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According to a study, the Northeast can expect a 52% surge in extreme precipitation by the close of the century.


Extreme change in precipitation between 2070-2099 and 1996-2005. Credit: C. Pickard et al.

With a warmer climate creating wetter conditions in the Northeast, extreme precipitation events — defined as about 1.5 inches or more of heavy rain or melted snow in a single day — are projected to increase in the Northeast by 52% by the end of the century , according to a new Dartmouth study.

The results are published in Climate change.

First author Christopher J. Dartmouth.

“Our findings show that this increase in extreme precipitation will be driven primarily by more frequent heavy precipitation events, rather than by the intensity of such events,” Pickard says. “In other words, we expect a large increase in the number of days of extreme precipitation, and a smaller increase in the amount of precipitation for each day of extreme precipitation.”

The results also show that winter and spring contribute most to the projected 52% increase in extreme precipitation in the region by 2070 to 2099, with increases of 109% and 89%, respectively.

during previous searchand senior author Jonathan Winter, an assistant professor of geography and chair of the Applied Hydroclimatology group at Dartmouth, and other collaborators investigated how heavy rainfall events in the Northeast have changed historically. By examining data from 1901 to 2014, they found that there was an almost 50% increase in extreme precipitation from 1996 to 2014, and that this increase is related to climate change.

“Based on our previous work, we were particularly interested in determining how much extreme precipitation is expected to change across the Northeast in the future,” says Winter.

Similar to their other papers, the new study defines the Northeast as Maine, New Hampshire, Vermont, Massachusetts, Connecticut, Rhode Island, New Jersey, New York, Pennsylvania, Maryland, Delaware, West Virginia, and Washington, DC.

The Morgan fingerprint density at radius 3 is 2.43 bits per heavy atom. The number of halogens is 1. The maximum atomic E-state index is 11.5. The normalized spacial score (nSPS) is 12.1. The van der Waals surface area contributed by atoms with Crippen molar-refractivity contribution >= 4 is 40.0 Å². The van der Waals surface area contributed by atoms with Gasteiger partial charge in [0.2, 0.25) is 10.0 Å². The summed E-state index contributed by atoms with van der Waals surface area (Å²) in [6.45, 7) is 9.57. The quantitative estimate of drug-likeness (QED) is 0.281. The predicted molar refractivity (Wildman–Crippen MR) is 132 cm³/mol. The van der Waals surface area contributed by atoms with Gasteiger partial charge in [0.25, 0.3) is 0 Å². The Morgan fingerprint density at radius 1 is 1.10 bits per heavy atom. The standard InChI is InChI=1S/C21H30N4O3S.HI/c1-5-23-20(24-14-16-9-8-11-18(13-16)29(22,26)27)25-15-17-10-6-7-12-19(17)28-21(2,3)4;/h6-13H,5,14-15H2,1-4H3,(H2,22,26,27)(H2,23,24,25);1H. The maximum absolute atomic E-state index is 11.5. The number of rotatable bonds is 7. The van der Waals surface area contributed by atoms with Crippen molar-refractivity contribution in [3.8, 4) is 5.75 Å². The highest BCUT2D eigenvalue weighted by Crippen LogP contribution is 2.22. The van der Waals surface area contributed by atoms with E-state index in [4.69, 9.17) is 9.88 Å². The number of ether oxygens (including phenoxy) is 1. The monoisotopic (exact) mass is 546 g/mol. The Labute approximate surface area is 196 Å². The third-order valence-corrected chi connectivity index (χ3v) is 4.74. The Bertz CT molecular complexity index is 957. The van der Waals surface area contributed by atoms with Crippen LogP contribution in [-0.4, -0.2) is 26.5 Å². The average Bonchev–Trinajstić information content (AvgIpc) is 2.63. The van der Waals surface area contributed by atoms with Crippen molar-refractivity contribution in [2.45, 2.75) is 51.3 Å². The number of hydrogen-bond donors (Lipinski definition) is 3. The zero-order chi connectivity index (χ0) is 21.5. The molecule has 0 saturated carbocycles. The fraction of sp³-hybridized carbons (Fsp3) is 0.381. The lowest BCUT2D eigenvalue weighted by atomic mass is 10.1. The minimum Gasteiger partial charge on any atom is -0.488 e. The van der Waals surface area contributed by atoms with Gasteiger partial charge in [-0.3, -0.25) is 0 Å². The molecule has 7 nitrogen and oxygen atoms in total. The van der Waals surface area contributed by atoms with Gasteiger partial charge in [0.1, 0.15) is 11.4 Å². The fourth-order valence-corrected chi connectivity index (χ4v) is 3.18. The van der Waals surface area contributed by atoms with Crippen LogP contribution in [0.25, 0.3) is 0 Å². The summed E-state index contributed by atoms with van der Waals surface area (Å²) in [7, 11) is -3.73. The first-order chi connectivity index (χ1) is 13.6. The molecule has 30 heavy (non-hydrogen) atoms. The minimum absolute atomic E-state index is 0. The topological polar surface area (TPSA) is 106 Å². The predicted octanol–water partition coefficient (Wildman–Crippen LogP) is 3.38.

The Dartmouth study found that extreme increases in precipitation are expected to be largest in West Virginia, parts of Pennsylvania, central New York and northeastern Maine, with smaller increases mostly along the Atlantic coast and southern Lake Ontario.

The researchers applied a regional climate model from the National Center for Atmospheric Research to simulate precipitation for the historical period from 1996 to 2005 and the future period from 2070 to 2099. They then compared their results to simulations of variable heavy precipitation events from other regional climate models, and found that their results are consistent with climate simulation models. The other regional, which predicts increases in extreme precipitation ranging from 58% to 169%.

“Extreme precipitation events can pose threats to life, property, infrastructure and the environment,” says Winter.

Previous research has reported how floods, landslides, and erosion from these events can wash away roads, cause runoff of agricultural pollutants, and harm recreational areas. “So understanding where the flood plain is actually located, having appropriately sized canals or green infrastructure in place, and properly designing roads and bridges are important for managing the excess water that we are likely to encounter in the future,” he says.

more information:
Christopher J. Climate change (2023). DOI: 10.1007/s10584-023-03545-w

Provided by Dartmouth College

the quote: Extreme Precipitation in the Northeast to Increase by 52% by End of Century, Study Predicts (2023, May 30) Retrieved May 30, 2023 from https://phys.org/news/2023-05-extreme-precfall-northeast- century. html

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